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Dead medium: Robertson's Final Phantasmagoria
From: bruces@well.com (Bruce Sterling)
Source(s): "Etienne Gaspard Robertson at Pre Lachaise Cemetery" by David Liot Muse des arts et mtiers: *La Revue,* Sept. 1994, n 8, p.57-61.
MUSEE DES ARTS ET METIERS - 292, rue Saint-Martin - 75003 PARIS - FRANCE

http://www.cnam.fr/museum/Revue/Revue8/Revue8-8VA.html

"Abstract

"Paris' Pre-Lachaise cemetery was designed as a 'walk-about cemetery,' a notion based on the English-style gardens which were so fashionable during the Romantic era. It was established in 1804 in a 17 hectare park, and its layout was conceived by the architect Brongniart.

"It is here that the tomb of Etienne-Gaspard Robertson can be found, built several months after his death in 1837 and designed by Girardin, the architect.

"Very early on, Robertson developed a form of stage- show based on known light projection systems, such as Kircher's lantern. It was an impressive spectacle for its time, using sophisticated effects. The theme of death particularly fascinated the public. More than death and its skeletons, however, Robertson was adept at making the most of the 'resurrection' theme, through the projection of portraits of the deceased, some of them public figures, or specially requested projections for inconsolable families. He made such virtual reincarnations credible through procedures which bore witness to his talent as a technician.

"Able to combine his knowledge as a man of science with his artistic sensibility, he has often been considered as one of the forerunners of cinema, indeed of the audio-visual media as a whole. He was a true director who knew how to use constantly updated special effects: the diffusion of incense, mysterious sound effects, the importance of light in reproducing the climatic effects of daylight, contre-jour, etc, and above all, the beginnings of a sound-track... with the help of a ventriloquist "able to make the dead speak" and the use of a harmonica with a high-pitched sound resulting from the chiming of glass bells.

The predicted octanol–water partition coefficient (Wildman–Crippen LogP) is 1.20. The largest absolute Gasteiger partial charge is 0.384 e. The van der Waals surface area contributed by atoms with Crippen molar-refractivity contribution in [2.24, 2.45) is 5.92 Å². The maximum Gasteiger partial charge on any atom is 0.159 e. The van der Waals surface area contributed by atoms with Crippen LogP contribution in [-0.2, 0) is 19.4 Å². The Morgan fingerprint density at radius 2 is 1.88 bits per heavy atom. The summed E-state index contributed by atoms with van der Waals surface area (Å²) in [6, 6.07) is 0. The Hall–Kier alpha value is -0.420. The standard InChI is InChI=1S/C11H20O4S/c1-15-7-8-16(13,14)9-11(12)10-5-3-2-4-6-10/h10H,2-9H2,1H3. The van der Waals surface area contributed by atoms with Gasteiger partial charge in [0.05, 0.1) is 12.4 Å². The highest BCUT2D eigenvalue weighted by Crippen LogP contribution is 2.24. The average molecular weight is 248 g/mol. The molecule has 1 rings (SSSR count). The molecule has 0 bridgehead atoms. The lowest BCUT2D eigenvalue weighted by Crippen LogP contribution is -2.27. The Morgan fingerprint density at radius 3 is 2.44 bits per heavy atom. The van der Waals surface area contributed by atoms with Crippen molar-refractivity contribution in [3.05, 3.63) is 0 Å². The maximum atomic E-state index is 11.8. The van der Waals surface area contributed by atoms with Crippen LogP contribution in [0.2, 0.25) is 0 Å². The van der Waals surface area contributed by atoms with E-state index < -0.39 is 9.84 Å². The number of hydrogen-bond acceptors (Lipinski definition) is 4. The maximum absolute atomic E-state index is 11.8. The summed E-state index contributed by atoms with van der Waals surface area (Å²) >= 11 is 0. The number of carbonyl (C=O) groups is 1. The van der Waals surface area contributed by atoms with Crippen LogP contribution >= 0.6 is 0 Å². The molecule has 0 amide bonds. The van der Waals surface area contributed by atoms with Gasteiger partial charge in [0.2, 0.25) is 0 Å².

"Robertson's monument looks like an invitation to an 'imaginary voyage.' Although it has no chapel, it is imposing in size, measuring four metres in height. Two bas reliefs, located on the sides of the monument, evoke the physicist's tumultuous life.

"The first is a reminder of Robertson the aerostat specialist. It shows a small boy, leaning on a safety barrier, watching attentively before a crowd of people as an aerostat lifts up into the sky.

"The second is more curious. Guarded by two owls, it depicts two symmetrical groups which appear to be confronting one another: a group representing the dead and another representing the living move back to make way for a floating winged skeleton playing a trumpet. This bas relief is anecdotal, evoking a scene from a phantasmagorical show.

"Unlike the surrounding tombs, there is no trace of a portrait of the physicist and the theme of death is given a high profile. Above the two bas reliefs and at the base of the half-draped sarcophagus which tops the monument, a row of young girls' heads alternate with winged skulls. These somewhat disconcerting figures are a reminder of those unfailingly successful phantasmagorical themes wherein woman is a character representative of Love and Death, holding the secret of the great mystery of our origins. This is no longer the standardized image of the neo-classical woman, but a virtual image.

"Could the winged skeleton playing a trumpet, hovering above the scene of the last judgement, be a reference to the trumpet-playing automaton which Robertson liked so much? Or does it, in a wider sense, evoke the phantasmagorist's attraction to automatons? Robertson had bought from the famous musician J. Maelzel a trumpet- playing android which could play as well as a musician. On the monument, the automaton has disappeared: he is nothing more than a skeleton, proving that even a machine can die and that the instrument alone survives, thanks to the universal nature of music."